The Vesuvius Ensemble’s passion for the music of this region and period comes through in the care and attention to details that goes into each program—from the ethnomusicological research, the restoration and care of instruments, and the unexpected insights that put what audiences might already know about Baroque music in a different light.
The Tarantella, for example, is a popular musical form from Italy that is often used by baroque and classical composers as a dance. In 2017, Vesuvius spent months meticulously developing an entire program entitled “Le Tarantelle” devoted to exploring its social and cultural history.
From the program description: “In the countrysides of Southern Italy, the Tarantella is much more than a purification dance—it is part of an entire medical and spiritual philosophy known as Tarantism. The musicians become healers charged with the task of finding just the right rhythm that will make the tarantata (bite victim) get up and dance away the venom in her veins.”
Early this season, their program ‘Tale of Tales’ featured early versions of popular fairy tales—such as Cinderella and Sleeping Beauty—written in the Neapolitan dialect by Giambattista Basile. After the concert, numerous audiences inquired about obtaining English translations of Basile’s stories. Pellegrino was more than happy to point them in the right direction.
The revelation that comes from realizing the Baroque musical tradition we have always known might not be the whole story, and the curiosity that their programs inspire, are perhaps the magical elements that consistently brings out curious audiences.
The effort involved in each program is truly a labour of love. The breadth and depth of each member’s experience, and their genuine passion for this musical tradition, is what takes it over the top to create one unforgettable musical concert.
As Moore describes it:
“Traditional music tends to be thought of as old music, but it is living music with lots of similarities for centuries. How to bring that into the modern world, and make people excited? Part of it is in a vibrant and energetic performance, taking down barriers of formal music, improvised music. You can see before you [at a Vesunius concert] it is all those things.”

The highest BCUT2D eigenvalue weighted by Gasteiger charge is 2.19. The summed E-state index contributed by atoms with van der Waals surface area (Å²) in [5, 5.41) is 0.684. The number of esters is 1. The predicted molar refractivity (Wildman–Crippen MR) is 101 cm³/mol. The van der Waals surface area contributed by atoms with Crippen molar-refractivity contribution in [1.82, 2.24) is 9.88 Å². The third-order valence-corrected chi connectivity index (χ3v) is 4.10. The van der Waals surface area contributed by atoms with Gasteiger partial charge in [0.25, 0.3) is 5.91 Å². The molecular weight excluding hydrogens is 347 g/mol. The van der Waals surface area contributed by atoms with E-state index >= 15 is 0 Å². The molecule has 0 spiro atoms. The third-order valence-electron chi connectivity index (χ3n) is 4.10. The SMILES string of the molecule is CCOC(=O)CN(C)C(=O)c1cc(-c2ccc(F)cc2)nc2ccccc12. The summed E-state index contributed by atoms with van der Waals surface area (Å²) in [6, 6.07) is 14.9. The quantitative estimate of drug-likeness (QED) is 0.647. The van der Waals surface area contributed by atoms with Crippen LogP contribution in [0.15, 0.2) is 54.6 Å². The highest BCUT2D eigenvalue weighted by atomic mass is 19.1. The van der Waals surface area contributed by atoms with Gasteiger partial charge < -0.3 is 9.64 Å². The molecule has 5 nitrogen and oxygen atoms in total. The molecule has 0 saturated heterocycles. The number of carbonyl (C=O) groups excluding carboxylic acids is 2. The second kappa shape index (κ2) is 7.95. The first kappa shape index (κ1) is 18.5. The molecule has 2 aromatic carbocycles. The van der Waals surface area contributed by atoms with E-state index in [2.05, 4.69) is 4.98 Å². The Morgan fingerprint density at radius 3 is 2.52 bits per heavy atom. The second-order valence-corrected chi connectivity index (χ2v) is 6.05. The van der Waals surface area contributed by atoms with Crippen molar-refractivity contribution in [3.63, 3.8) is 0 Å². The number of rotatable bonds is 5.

The secret of Vesuvius is getting out, and it is bitter sweet for the loyal fans who have discovered such a musical gem. However, if Vesuvius has figured out a formula for engaging modern audiences with music that has stood the test of time, perhaps it might be a secret worth sharing.
We are living in a critical time. Entire systems and sectors are imploding because the assumptions they were built on no longer exist. ~ Simon Brault, Director and CEO of Canada Council
Back in March, we were honoured to be invited as a contributor to Canada Council’s Arts in a Digital World summit in Montreal. I met many people with whom I had only communicated by email or phone, and many more whom I was happy to meet.
It was inspiring to hear BeMused Network’s founding values echoed by the keynote speakers, and to engage in two intense days of the kind of conversations we’ve been having for the last few years. I came away full of optimism for the future of the arts Canada. Read on…
“It’s really a scary thing to start all over again, from the bottom up and re-define everything that was your reality.”
I just got off the phone with Rose Cora Perry. She is coming off two hours sleep and a “performer’s high” from singing the Canadian National Anthem to a full house at Budweiser Gardens in London for “Monster Jam,” the Monster Truck event featuring someone or something called “The Grave Digger…”
This classically trained rocker, whose childhood dream of being Sarah Brightman, talked to me about the November release of her sophomore album, Onto The Floor; what inspires her writing; challenges within the industry and feminism. She is also slated to perform at the Hard Rock Cafe on March 5th, for Women’s Day, with her partner from The Truth Untold, Tyler Randall. Read on…